“By accepting a charter, they do not undertake to carry on the business for which they are incorporated, indefinitely, and without any regard to the condition of their corporate property. ... Upon the facts found in the case before us, we see no reason to doubt that the vote of the majority of the stockholders, for the sale of the corporate property, and the closing of the business of the corporation, was justified by the condition of their affairs." 57

This case has frequently been cited as establishing the proposition that the holders of a majority of the stock may cause the corporate assets to be transferred if the corporation is in financial embarrassment. But the court expressed its opinion in favor of the large proposition that the majority could transfer all the cor

56 Pages 397-98.

66 Page 404.

67 Pages 404, 405.

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porate assets whenever they deemed it expedient to do so. The majority must act fairly toward the minority; it is pertinent to inquire if the majority have any legitimate business reasons for making the transfer; in its examination of the facts, the court found there was a legitimate business reason. This opinion cannot justly be interpreted as stating that a majority may cause the corporate assets to be transferred only in case the corporation is financially embarrassed. Such embarrassment may be a legitimate reason for the transfer; but there may be legitimate reasons unconnected with financial embarrassment.

Shortly before the Treadwell case, Kean v. Johnson 58 had been decided. The legislature of New Jersey authorized X, a railroad corporation, to purchase the road of Y, another railroad corporation. X took a conveyance authorized by the holders of a majority of the stock of Y. A dissenting stockholder of Y prayed that this conveyance be upset. As the Chancellor had been concerned in the cause as counsel, the matter was referred to a master, who advised that a demurrer to the bill should be overruled.

One possible interpretation of the master's report is that he was of opinion that as Y was a public-service corporation, its assets could not be transferred without the consent of the state; that the state could condition its assent in any way it saw fit; and that a proper construction of the legislative act showed that the legislature authorized the transfer only if all the stockholders of Y assented.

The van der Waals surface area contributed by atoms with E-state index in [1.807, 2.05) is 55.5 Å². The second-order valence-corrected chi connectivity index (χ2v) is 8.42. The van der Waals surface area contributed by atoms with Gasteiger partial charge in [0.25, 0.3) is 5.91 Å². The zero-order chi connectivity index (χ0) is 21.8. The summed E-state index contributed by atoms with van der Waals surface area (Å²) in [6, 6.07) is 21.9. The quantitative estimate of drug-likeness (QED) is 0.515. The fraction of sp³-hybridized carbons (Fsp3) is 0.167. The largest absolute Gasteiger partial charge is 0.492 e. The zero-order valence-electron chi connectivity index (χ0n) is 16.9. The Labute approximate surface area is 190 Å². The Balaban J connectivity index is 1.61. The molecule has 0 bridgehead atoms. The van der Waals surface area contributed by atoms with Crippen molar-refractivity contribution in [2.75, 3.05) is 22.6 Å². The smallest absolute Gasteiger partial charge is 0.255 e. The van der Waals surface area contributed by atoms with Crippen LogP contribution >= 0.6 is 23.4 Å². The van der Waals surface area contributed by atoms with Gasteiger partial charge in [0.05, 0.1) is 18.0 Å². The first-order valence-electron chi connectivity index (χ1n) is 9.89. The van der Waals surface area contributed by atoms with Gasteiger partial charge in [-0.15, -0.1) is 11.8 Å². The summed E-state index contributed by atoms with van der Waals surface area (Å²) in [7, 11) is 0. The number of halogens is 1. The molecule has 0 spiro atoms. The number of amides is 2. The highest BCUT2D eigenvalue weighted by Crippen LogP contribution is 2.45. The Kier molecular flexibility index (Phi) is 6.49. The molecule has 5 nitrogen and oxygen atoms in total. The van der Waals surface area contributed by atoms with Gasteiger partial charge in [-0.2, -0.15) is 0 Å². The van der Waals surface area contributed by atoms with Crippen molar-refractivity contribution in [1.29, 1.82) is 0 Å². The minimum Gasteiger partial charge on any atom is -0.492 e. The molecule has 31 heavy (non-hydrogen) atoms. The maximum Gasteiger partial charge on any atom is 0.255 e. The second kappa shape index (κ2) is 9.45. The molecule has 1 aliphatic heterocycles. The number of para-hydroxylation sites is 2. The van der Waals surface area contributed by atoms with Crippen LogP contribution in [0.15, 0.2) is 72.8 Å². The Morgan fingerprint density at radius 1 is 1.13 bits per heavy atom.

But the master's report may be interpreted as expressing the opinion that the legislature intended the sale to be made only if the rights of the stockholders, whatever they were by agreement between themselves, were respected; and that by agreement between themselves a sale of the assets of Y was not to be made, so long as it was

a prosperous, except by the unanimous consent of its members. We will adopt this interpretation of the report.

If, the master said, the stockholders “had any right as partners or beneficiaries, it would seem to be this, that their money should be devoted to that use, and never employed in any other, nor returned to them before they desire it.” 59 (Italics ours.)

“The mere statement of the proposition,” said the master, seemed to him to prove it. But, with deference to the learned



9 N. J. Eq. (1 Stockton) 401 (1853).

69 Page 408.

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master, it must be said that he treated as the same two things which are radically different.

If associates have contributed their money for the prosecution of one enterprise, of course the majority cannot vary that enterprise. If a stockholder has invested his money in a corporation authorized to run a railroad from A to B, the majority have no authority to vary the enterprise so that the railroad shall run from A to C. And if there is one corporation, Y, authorized to run a railroad from A to B, and another corporation, X, authorized to run a railroad from B to C, the majority of Y have no authority to consolidate the assets and stocks of X and Y, so that a person who consented to become a stockholder in Y shall find himself a stockholder in the consolidated corporation.